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55: FAILED VOCATIONS

#55: FAILED VOCATIONS. Karen Armstrong’s well-earned reputation is based on her intelligent and popular books on the history of religion, but her first fame was as the author of Through a Narrow Gate (St. Martin’s, 1981), a moving memoir of a failed vocation to the convent life. It was an unusual book, an account of an intense and corrosive experience that ended with a return flight (reluctantly) to secular life, that yet seemed, for all its critique of the emotional coldness and intellectual limitings of convent life, not to be sharpening an axe or paying off a grudge. It must have disappointed readers hoping to work off any lapsed-Catholic payback rage; its intelligence was too balanced, its emotion too intimate. Years later, she followed up with The Spiral Staircase: My Climb Out of Darkness (Random, 2004), a spiritual memoir not quite like any other I’ve read. Armstrong, it turns out, has as clear a sense of the limitings of the secular world as of convent life, and found herself not quite fitted to either. The Spiral Staircase is about her carving a space out for herself and finding her way not in the cloisters of convent or academic life but as a writer—and using her writer’s intelligence to reconnect with her religious impulse, not as an adherent of any one sect but in the more tentative satisfactions of comparative religion. Her memoir is not finally about rediscovered certainty but about learning how to move with an easeful grace through a larger, less certain terrain; she left the convent and became, in her unassuming way, a citizen of the world. Somebody out there is always willing to peddle faith, certainty and rapture; Armstrong’s candor, level-headedness and her reliance on the wingspread of intelligence give these two memoirs satisfactions entirely their own.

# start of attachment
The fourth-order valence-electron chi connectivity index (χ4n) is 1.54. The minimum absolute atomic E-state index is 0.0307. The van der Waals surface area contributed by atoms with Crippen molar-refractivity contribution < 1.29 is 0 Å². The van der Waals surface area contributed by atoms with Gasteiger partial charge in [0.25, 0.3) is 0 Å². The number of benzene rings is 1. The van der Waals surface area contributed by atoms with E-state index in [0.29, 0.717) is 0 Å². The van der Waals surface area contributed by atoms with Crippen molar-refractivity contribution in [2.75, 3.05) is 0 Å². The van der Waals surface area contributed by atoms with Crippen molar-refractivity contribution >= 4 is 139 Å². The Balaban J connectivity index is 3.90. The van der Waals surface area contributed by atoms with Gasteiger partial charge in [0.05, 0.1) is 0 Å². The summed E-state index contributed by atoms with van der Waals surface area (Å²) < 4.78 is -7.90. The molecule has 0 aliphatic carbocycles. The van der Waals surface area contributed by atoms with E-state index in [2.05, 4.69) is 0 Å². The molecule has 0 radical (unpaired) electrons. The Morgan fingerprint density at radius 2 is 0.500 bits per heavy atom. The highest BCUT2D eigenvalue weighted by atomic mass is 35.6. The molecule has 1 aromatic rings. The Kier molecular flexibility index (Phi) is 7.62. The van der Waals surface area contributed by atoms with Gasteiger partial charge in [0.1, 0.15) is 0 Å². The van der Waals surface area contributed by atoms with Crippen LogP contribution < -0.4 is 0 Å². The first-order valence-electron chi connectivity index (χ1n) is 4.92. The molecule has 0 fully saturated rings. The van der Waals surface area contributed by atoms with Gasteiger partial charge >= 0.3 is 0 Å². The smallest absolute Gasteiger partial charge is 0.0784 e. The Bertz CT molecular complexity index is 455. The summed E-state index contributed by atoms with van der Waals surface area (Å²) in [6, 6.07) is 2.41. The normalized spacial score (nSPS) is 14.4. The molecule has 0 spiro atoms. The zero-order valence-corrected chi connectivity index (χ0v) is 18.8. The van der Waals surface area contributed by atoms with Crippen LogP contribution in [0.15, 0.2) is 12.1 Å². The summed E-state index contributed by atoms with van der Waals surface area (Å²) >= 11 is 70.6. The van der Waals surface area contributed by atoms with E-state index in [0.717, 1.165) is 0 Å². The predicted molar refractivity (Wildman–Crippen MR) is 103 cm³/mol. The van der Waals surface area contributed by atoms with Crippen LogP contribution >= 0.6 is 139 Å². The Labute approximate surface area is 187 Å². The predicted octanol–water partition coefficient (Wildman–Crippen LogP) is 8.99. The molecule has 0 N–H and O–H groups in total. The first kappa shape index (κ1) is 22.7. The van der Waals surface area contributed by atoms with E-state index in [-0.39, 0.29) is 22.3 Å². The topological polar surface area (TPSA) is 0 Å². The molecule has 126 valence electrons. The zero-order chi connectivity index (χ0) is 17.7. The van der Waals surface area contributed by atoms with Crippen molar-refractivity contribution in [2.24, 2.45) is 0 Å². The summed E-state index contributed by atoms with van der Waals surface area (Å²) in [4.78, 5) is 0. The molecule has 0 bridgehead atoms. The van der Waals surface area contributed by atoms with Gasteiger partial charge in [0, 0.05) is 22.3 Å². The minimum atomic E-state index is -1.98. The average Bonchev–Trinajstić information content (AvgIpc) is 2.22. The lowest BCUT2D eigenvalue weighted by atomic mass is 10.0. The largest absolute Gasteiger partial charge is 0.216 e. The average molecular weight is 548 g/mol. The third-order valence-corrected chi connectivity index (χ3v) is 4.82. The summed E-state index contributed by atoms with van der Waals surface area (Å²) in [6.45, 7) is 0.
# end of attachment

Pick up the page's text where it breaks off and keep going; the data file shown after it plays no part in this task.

The emotional temperature in Nikolai Grozni’s Turtle Feet: The Making and Unmaking of a Buddhist Monk (Riverhead Books, 2008; the title is a reference to the tradition that the Buddha was born with webbed toes) is entirely different—a Gargantuan yawp of dismay at a noble endeavor that goes comically, bitterly, out-of-control wrong. Bulgrarian-born, educated in the U.S. and India, Grozni took robes and went to Dharamsala, the northern corner of India where the exiled Tibetan community follows a centuries-old syllabus of monastic education that resembles the further reaches of Thomism or medieval Scholasticism. The comedy in Turtle Feet is the comedy of living without a net—or, for that matter, without running water, steady income, familiar surroundings, or a reliable way of keeping that huge snake from coming into your kitchen at night—in the shambles and surrealism of India. Add to that Grozni’s snorting sense of humor, with its Eastern European sense of fatalism; a cast ranging from eccentric and snappish gurus to a variety of renegades and potheads; a high incidence of squalor; local distractions like house-liquefying rainstorms and bouts of dysentery; and, behind it all, Grozni’s genuine and serious hopes of attaining wisdom, and you get a pungent account of folly you might want to read before you trip off to your choice of far horizons in search of higher truths. I suspect Grozni of a certain amount of (amusing) embellishment, and some of the conversations might smack of l’esprit de l’escalier; but if, like me, you view any form of institutional life with faint alarm, you may find this a sad and memorable book.

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